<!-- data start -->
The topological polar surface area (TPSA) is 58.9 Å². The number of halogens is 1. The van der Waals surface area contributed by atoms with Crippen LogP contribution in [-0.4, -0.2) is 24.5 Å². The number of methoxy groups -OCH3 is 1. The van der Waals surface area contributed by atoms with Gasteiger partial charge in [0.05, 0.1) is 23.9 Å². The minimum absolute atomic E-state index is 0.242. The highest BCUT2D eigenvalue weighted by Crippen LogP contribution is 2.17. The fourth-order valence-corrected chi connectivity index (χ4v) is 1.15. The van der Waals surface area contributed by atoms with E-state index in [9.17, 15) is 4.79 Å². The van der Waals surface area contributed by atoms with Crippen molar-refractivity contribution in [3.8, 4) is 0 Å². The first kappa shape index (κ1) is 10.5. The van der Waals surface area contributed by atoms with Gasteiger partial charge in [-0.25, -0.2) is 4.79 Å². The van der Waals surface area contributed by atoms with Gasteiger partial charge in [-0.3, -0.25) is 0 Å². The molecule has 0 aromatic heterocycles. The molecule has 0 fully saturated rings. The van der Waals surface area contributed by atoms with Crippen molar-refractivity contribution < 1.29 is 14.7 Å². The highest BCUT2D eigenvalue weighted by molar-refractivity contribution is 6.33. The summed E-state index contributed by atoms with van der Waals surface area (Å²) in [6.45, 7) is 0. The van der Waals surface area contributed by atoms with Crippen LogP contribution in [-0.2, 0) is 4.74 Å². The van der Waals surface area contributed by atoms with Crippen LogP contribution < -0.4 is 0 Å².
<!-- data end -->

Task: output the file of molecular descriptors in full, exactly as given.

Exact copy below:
The topological polar surface area (TPSA) is 58.9 Å². The number of halogens is 1. The van der Waals surface area contributed by atoms with Crippen LogP contribution in [-0.4, -0.2) is 24.5 Å². The number of methoxy groups -OCH3 is 1. The van der Waals surface area contributed by atoms with Gasteiger partial charge in [0.05, 0.1) is 23.9 Å². The minimum absolute atomic E-state index is 0.242. The highest BCUT2D eigenvalue weighted by Crippen LogP contribution is 2.17. The fourth-order valence-corrected chi connectivity index (χ4v) is 1.15. The van der Waals surface area contributed by atoms with E-state index in [9.17, 15) is 4.79 Å². The van der Waals surface area contributed by atoms with Crippen molar-refractivity contribution in [3.8, 4) is 0 Å². The first kappa shape index (κ1) is 10.5. The van der Waals surface area contributed by atoms with Gasteiger partial charge in [-0.25, -0.2) is 4.79 Å². The van der Waals surface area contributed by atoms with Gasteiger partial charge in [-0.3, -0.25) is 0 Å². The molecule has 0 aromatic heterocycles. The molecule has 0 fully saturated rings. The van der Waals surface area contributed by atoms with Crippen molar-refractivity contribution < 1.29 is 14.7 Å². The highest BCUT2D eigenvalue weighted by molar-refractivity contribution is 6.33. The summed E-state index contributed by atoms with van der Waals surface area (Å²) in [6.45, 7) is 0. The van der Waals surface area contributed by atoms with Crippen LogP contribution in [-0.2, 0) is 4.74 Å². The van der Waals surface area contributed by atoms with Crippen LogP contribution < -0.4 is 0 Å².